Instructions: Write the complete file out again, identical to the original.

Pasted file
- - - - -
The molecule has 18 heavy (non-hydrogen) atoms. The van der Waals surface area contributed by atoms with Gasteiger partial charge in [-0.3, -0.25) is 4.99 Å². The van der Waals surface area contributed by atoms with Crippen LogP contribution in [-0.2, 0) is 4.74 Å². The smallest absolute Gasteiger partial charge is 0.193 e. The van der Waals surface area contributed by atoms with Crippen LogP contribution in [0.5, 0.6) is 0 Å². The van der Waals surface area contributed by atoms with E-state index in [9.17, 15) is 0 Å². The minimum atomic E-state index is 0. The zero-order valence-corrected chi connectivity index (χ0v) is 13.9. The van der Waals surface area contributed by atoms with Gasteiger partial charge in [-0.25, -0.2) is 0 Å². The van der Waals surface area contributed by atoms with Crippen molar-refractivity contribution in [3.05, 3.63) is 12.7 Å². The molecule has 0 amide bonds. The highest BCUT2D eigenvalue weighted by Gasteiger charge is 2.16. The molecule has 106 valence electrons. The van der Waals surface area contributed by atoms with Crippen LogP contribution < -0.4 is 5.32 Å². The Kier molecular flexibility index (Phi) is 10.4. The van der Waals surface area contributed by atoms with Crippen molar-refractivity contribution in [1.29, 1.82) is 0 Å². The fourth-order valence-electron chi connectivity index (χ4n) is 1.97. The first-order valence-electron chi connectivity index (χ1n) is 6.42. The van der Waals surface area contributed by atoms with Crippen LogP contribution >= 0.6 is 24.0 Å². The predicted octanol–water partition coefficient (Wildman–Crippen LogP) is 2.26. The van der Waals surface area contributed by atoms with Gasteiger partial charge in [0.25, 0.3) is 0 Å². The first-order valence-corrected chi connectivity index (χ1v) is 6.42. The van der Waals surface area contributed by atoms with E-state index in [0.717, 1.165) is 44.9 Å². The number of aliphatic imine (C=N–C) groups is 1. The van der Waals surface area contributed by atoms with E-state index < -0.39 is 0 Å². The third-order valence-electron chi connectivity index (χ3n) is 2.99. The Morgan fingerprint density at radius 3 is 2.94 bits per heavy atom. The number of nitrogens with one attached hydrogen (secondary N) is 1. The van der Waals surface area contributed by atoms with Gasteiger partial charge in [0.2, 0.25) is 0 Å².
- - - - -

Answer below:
The molecule has 18 heavy (non-hydrogen) atoms. The van der Waals surface area contributed by atoms with Gasteiger partial charge in [-0.3, -0.25) is 4.99 Å². The van der Waals surface area contributed by atoms with Crippen LogP contribution in [-0.2, 0) is 4.74 Å². The smallest absolute Gasteiger partial charge is 0.193 e. The van der Waals surface area contributed by atoms with Crippen LogP contribution in [0.5, 0.6) is 0 Å². The van der Waals surface area contributed by atoms with E-state index in [9.17, 15) is 0 Å². The minimum atomic E-state index is 0. The zero-order valence-corrected chi connectivity index (χ0v) is 13.9. The van der Waals surface area contributed by atoms with Gasteiger partial charge in [-0.25, -0.2) is 0 Å². The van der Waals surface area contributed by atoms with Crippen molar-refractivity contribution in [3.05, 3.63) is 12.7 Å². The molecule has 0 amide bonds. The highest BCUT2D eigenvalue weighted by Gasteiger charge is 2.16. The molecule has 106 valence electrons. The van der Waals surface area contributed by atoms with Crippen LogP contribution < -0.4 is 5.32 Å². The Kier molecular flexibility index (Phi) is 10.4. The van der Waals surface area contributed by atoms with Crippen molar-refractivity contribution in [1.29, 1.82) is 0 Å². The fourth-order valence-electron chi connectivity index (χ4n) is 1.97. The first-order valence-electron chi connectivity index (χ1n) is 6.42. The van der Waals surface area contributed by atoms with Crippen LogP contribution >= 0.6 is 24.0 Å². The predicted octanol–water partition coefficient (Wildman–Crippen LogP) is 2.26. The van der Waals surface area contributed by atoms with Gasteiger partial charge in [0.25, 0.3) is 0 Å². The first-order valence-corrected chi connectivity index (χ1v) is 6.42. The van der Waals surface area contributed by atoms with E-state index in [0.717, 1.165) is 44.9 Å². The number of aliphatic imine (C=N–C) groups is 1. The van der Waals surface area contributed by atoms with E-state index < -0.39 is 0 Å². The third-order valence-electron chi connectivity index (χ3n) is 2.99. The Morgan fingerprint density at radius 3 is 2.94 bits per heavy atom. The number of nitrogens with one attached hydrogen (secondary N) is 1. The van der Waals surface area contributed by atoms with Gasteiger partial charge in [0.2, 0.25) is 0 Å².